Migrating to Microsoft Office 365 from an on-prem environment can deliver significant benefits for organizations. The transition to the cloud levels the playing field for companies of all sizes because it gives businesses the ability to leverage cloud versions of multiple Microsoft products, without the hassle and cost of buying, configuring and managing servers in-house. Instead, the administrative burden is shifted primarily to Microsoft and the cloud. Programs like Microsoft Exchange Server, SharePoint, Skype for Business and access to programs such as Word, Outlook, OneNote, Excel, Publisher, and PowerPoint are available to users anytime and from anywhere. With this capability, subscribers can synchronize documents working on different platforms. If users have a Microsoft Office 365 subscription, a computer, laptop or mobile phone, and an internet connection, they have instant access to all the tools they need to do their jobs. These capabilities give organizations and users the extreme flexibility to access applications whenever and wherever they are working from, ultimately powering greater collaboration and productivity across the business. With so many different products in the Microsoft Office 365 suite, the challenge becomes successfully managing the migration process to the cloud while avoiding unexpected downtime, loss in productivity or extra stress on already-stretched internal IT teams. Communication and planning are keys to ensuring a smooth transition to Office 365. Business leaders and IT need to efficiently communicate with users about what to expect during the transition, prepare a detailed transition plan and have the right Microsoft support options in place before converting. Before taking the leap, keep these and other top considerations in mind before starting your journey to Office 365.
- There are hybrid deployment prerequisites- The truth is that when considering Office 365, it’s rarely all or nothing proposition. Most organizations want the ability to host some Microsoft instances in the cloud for mobile workers, as well as have the ability to run some on-premise for those working on site. An example of this might include mixing on-premises Exchange mail use with Office 365. The good news? A hybrid solution is possible! The bad news is hybrid architectures can be challenging to set up, and there are hybrid configuration prerequisites. (Source: Microsoft). If a hybrid cloud option still sounds appealing, it’s also essential to consider things like identity management and security policies for both on-prem and cloud applications. Office 365 hybrid options generally make sense for large-scale organizations that have thousands of users or for companies that are working on a staged migration. For some companies, it’s also pertinent to integrate cloud platforms and services with existing on-premises infrastructure as part of the overall IT strategy.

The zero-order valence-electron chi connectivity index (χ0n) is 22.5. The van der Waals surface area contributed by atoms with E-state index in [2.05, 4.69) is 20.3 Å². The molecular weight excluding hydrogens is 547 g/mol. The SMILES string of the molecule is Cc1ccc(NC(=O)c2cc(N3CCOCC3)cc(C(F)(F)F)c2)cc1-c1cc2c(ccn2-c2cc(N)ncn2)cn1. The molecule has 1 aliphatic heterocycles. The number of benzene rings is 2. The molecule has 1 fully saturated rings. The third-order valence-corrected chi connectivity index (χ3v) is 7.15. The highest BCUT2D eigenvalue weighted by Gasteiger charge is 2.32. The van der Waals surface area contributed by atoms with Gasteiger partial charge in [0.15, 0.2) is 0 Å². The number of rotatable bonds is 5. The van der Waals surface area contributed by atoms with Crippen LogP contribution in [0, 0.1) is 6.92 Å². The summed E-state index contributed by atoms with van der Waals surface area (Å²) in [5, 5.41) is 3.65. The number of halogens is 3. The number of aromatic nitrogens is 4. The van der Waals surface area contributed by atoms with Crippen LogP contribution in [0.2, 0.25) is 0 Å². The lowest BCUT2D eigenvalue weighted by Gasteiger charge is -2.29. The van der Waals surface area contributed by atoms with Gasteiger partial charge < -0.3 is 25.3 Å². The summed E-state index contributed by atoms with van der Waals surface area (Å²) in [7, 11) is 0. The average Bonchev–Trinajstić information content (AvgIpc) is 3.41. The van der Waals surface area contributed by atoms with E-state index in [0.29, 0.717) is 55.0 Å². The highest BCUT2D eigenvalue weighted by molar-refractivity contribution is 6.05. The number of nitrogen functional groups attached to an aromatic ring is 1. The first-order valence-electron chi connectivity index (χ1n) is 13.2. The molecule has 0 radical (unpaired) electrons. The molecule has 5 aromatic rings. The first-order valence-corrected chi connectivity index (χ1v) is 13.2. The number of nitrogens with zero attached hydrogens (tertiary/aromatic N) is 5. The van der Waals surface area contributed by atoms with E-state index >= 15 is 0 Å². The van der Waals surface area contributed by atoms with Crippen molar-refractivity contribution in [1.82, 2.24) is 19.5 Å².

- Archiving email can be tricky- Just starting the conversation with Microsoft Outlook users about migrating to a new email platform can cause anxiety. People can’t afford to lose archived or non-archived emails. It’s simply not an option. The challenge is that most on-premises legacy archive solutions used for email migration efforts don’t work with Office 365. While there are exceptions, using exporting capabilities, for example, those applications can be extremely slow and tedious. When talking about terabytes of data, the process can be time-consuming and a daunting project.
- Network speeds can significantly affect migration velocity- Before starting on an Office 365 transition plan, organizations should identify their maximum available network capacity. Because there are a myriad of factors that can affect network speeds and performance, this may take some digging. Microsoft suggests contacting your broadband provider to confirm allocated bandwidth and to get details about any restrictions. This could include the total amount of data that can be transferred in a specific period. They also suggest testing the flow of data from on-premises data source to the Microsoft datacenter gateway servers. Other activity happening on the network such as scheduled backups, data transfers, or archiving activities can also severely impact network capacity and as a result, the speed of transitioning to Office 365.
- Paying more for support up-front could end up costing you less- Finally, companies looking to streamline their transition to Office 365 should have adequate support plans in place first. While many large organizations opt for bigger support packages, sometimes small and mid-size organizations select limited Microsoft support options, hoping to save money. This strategy can sometimes backfire if something goes wrong like importing data into Exchange Web Services (EWS), for instance. How much would an email account outage affect your business? What if it happened for 4 hours, or even 4 days? Some risks aren’t worth taking. For those working on a hybrid approach, most recommend an Office 365 support plan that includes Azure Active Directory synchronization. (Source: Microsoft).